On the Run: Fugitive Life in an American City. By Alice Goffman. Chicago: University of Chicago Press, 2014. 261 pp. $25.00 hardcover.

Published date01 September 2016
Date01 September 2016
On the Run: Fugitive Life in an American City. By Alice Goffman.
Chicago: University of Chicago Press, 2014. 261 pp. $25.00
Reviewed by Robert Costello, Criminal Justice Department, State
University of New York Nassau Community College
For an undergraduate ethnography class, author Alice Goffman
chose to work in a campus cafeteria where she met Miss Deena, a
30 year employee who supervised it. Goffman quit her job once the
class concluded, but she remained in touch with Miss Deena and
even offered to tutor her grandchildren Ray and Aisha who were
high school students. She began to tutor them two or three nights
per week in Miss Deena’s home, which afforded her a close perso-
nal relationship with the teenagers and over the ensuing months
their family members. Goffman furthered her relationship with
these family members from tutor to neighbor and friend by moving
into the neighborhood of Aisha’s mother. Goffman eventually met
Aisha’s cousin Ronny, a 14-year-old freshly released from a juvenile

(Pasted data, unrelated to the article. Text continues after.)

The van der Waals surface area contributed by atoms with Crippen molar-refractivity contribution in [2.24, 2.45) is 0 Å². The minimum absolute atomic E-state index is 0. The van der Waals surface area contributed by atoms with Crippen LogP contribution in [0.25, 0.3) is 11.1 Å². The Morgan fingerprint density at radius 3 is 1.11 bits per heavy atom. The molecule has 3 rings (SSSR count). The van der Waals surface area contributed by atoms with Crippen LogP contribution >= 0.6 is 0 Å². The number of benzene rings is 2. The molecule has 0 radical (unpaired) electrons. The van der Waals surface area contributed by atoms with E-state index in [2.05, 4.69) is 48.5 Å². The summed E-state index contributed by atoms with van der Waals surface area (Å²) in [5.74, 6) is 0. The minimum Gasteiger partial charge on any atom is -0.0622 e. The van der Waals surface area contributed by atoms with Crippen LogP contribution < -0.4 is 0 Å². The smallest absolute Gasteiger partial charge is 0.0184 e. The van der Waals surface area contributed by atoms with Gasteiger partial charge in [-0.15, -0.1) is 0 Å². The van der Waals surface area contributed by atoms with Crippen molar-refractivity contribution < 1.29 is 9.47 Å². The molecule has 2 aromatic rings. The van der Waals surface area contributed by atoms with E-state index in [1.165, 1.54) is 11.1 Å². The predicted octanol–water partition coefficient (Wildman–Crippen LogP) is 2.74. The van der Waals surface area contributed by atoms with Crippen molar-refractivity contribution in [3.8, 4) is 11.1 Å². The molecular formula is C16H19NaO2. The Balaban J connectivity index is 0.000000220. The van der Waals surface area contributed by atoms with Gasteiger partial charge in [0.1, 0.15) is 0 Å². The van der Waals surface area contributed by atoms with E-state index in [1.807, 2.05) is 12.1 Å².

detention facility, who lived about 15 blocks away on 6th Street.
Ronny played matchmaker and set up a date between Goffman and
Mike who grew up on 6th Street next door to Ronny’s grand-
mother. Goffman primarily agreed to go on the date to pacify the
concerns of Aisha’s family as to her motivation for spending so
much time with the adolescent, but Mike continued to remain in
contact with her afterward even though there was no romantic link.
Goffman soon began visiting Mike and his circle of friends on 6th
Street, and in March 2003 Mike agreed to Goffman’s request of
allowing her to use his life as the subject of her undergraduate the-
sis due the next year. Eventually, she spent 8 years on 6th Street liv-
ing and socializing with young urban black males who are the
subjects of this fascinating book.
In an Introduction that references Sociologists David Garland,
Loic Waquant, and legal scholar Michelle Alexander, Goffman links
the rise of mass imprisonment to life on 6th Street with special
emphasis on the distinction between “clean and dirty” people. The
difference pertains to the risk of arrest, and those who assist or
remain with “dirty” people such as grandmothers, mothers, and
girlfriends who are called “riders.” The first opening chapters
revolve around people considered “dirty” as they consistently face
arrest for various reasons. Chapter One introduces the young men
she observed—Chuck, Tim, Mike, Reggie, Anthony, Ronny, and
Alex who are all African American living at or below the poverty
level. Goffman informs readers about the scope of this problem—
living on the run—by reporting on a household survey she
Book Reviews 807

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